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Maternity Allowance: what you'll get if you're self-employed
Published 9 April 2016 by Emily Bancroft
If you’re not eligible for Statutory Maternity Pay, find out what else you could claim.
When you’re going on maternity leave to have a baby, it’s likely your finances will be pretty tight. You might be able to claim Statutory Maternity Pay (SMP) if you’ve been working for your employer for a while and this could help with the cost of raising your child.
But if you’ve not been working for your employer for long enough or you’re self-employed, you could get Maternity Allowance instead. The rules around who can claim this are quite confusing so let’s take a look at who the benefit is for and how much you could get.
Who’s it for?
Maternity Allowance is for some women who have recently given birth or who are due to have a baby, and who don’t qualify for SMP. This could be if you:
• have just quit work to have your baby
• are self-employed, or
• don’t earn over the threshold to get SMP.
You’ll have to have been employed or self-employed for at least 26 weeks of the 66 weeks before your baby is due. These 26 weeks don’t have to be in one block – they can be split up throughout the 66 weeks and they don’t even have to be for the same employer.
To qualify for Maternity Allowance, you’ll also need to have earned an average of £30 a week for 13 weeks of 66 weeks before your due date. These 13 weeks don’t have to be in a row either, so don’t worry if you had a break for a few weeks. If you’re eligible, you can claim Maternity Allowance any time after you’re 26 weeks pregnant.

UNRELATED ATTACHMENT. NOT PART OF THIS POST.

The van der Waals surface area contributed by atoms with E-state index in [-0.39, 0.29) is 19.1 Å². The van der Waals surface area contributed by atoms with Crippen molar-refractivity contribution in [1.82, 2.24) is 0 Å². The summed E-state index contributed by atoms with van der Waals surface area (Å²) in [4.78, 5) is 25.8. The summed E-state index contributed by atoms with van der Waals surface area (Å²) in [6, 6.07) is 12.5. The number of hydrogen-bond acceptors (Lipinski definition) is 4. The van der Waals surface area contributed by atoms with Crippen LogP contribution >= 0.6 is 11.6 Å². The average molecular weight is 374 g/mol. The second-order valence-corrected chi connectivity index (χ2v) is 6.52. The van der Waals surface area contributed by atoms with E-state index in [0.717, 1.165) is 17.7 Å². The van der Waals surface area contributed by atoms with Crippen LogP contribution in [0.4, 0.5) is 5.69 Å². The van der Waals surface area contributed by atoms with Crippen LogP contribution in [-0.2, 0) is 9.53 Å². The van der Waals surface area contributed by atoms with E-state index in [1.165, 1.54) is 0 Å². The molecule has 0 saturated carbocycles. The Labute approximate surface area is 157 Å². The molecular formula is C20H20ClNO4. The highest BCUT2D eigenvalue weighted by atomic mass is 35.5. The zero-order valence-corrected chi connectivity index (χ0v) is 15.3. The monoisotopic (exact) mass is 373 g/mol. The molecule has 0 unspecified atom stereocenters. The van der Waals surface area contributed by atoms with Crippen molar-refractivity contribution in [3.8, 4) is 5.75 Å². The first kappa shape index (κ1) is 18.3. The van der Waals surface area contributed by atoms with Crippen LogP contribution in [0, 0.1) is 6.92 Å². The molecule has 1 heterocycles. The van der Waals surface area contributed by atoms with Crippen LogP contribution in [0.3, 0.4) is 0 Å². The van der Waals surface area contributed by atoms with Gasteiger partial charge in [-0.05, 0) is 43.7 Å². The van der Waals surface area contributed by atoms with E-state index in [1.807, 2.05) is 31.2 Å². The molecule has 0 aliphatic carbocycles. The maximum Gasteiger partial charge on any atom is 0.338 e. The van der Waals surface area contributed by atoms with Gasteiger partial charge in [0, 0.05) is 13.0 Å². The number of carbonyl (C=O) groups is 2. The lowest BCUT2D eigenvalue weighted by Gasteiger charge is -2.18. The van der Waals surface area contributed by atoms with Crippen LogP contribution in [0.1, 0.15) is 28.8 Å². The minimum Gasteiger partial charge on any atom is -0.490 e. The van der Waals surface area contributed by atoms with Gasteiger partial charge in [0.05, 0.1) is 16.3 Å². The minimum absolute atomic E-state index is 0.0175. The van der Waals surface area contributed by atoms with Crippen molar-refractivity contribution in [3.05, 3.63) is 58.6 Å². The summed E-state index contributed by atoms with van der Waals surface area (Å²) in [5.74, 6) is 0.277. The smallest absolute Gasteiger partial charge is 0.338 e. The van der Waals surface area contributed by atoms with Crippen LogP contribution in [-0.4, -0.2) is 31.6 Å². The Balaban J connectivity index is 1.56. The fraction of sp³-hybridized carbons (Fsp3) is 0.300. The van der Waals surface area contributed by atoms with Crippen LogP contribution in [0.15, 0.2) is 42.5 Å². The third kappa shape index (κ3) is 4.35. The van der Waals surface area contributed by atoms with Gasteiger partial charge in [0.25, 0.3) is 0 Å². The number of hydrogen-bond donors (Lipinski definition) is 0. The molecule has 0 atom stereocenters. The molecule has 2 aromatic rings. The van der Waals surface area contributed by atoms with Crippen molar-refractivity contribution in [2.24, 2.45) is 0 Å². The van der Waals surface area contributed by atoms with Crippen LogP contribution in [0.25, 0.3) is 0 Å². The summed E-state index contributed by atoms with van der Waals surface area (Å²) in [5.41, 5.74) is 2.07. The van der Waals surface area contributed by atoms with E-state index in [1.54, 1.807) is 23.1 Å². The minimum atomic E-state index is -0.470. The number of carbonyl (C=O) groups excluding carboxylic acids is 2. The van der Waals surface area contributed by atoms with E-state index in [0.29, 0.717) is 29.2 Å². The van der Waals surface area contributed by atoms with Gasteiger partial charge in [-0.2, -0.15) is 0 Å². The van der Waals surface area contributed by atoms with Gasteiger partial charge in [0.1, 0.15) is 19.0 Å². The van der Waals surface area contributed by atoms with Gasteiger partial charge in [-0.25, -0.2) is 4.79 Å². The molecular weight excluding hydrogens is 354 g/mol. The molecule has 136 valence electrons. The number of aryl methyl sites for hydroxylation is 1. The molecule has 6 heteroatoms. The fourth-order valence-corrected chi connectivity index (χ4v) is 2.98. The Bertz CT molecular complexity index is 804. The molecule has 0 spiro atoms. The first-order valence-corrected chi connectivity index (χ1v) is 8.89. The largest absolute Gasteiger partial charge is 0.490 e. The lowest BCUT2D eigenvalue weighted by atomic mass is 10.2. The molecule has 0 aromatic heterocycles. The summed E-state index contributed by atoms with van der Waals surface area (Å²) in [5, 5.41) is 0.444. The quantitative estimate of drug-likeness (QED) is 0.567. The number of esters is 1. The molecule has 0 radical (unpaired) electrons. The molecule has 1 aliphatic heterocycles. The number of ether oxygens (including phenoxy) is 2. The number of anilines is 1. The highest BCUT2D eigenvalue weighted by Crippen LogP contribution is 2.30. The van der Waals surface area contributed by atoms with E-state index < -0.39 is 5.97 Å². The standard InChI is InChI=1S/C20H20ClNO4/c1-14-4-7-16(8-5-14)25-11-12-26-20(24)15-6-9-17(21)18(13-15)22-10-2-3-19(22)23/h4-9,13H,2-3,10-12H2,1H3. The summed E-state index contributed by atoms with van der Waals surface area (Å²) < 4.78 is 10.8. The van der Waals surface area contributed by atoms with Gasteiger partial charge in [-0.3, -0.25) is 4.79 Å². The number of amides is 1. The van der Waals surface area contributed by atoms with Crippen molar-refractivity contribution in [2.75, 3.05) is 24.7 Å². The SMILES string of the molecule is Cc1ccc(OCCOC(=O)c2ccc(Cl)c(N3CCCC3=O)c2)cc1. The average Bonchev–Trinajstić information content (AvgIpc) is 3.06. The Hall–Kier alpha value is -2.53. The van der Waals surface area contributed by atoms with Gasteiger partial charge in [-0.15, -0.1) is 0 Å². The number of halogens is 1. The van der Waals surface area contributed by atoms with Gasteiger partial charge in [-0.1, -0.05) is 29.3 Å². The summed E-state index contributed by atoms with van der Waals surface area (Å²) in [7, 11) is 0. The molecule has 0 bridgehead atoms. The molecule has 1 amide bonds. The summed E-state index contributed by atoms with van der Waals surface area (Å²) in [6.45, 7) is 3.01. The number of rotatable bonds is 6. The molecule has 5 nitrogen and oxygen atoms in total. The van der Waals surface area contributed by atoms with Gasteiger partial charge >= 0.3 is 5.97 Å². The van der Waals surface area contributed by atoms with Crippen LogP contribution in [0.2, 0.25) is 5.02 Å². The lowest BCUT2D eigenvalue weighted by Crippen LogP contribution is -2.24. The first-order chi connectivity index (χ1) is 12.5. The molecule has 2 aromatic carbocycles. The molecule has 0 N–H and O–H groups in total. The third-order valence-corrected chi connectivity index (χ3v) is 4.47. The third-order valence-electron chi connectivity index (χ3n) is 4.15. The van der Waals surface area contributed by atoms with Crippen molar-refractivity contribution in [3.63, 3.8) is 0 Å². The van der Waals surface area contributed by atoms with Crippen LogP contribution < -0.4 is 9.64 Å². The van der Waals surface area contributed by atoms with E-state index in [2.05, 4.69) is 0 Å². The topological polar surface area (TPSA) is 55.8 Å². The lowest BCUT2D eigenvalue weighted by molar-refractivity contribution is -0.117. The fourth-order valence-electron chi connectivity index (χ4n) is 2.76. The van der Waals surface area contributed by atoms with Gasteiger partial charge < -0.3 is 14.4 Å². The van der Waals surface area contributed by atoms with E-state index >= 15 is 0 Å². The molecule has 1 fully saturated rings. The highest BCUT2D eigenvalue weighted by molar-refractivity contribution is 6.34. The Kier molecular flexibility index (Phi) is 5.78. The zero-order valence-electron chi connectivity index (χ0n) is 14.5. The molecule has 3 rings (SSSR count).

If you’re not eligible for Maternity Allowance, you might still be able to claim a lower rate Maternity Allowance. You’ll be able to get this if you:
• are married or in a civil partnership
• are not employed or self-employed
• do some unpaid work for your self-employed spouse or civil partner, and
• have a partner who is registered as self-employed and pays Class 2 National Insurance.
This applies to the 66 weeks before your baby is born and you’ll have to meet the criteria for at least 26 of these weeks. You could claim this lower rate Maternity Allowance for 14 weeks if you qualify.
What you could claim
The higher rate of Maternity Allowance is £139.58 a week or 90% of your average weekly earnings for up to 39 weeks. You’ll get whichever is less so if you typically earn over £155 a week, your Maternity Allowance will be capped at £139.58 a week.
If you only qualify for the lower rate Maternity Allowance, you’ll be able to get £27 a week for up to 14 weeks. Maternity Allowance is paid once every two or four weeks so if you usually get paid fortnightly, you might have to adjust your budgeting to cope.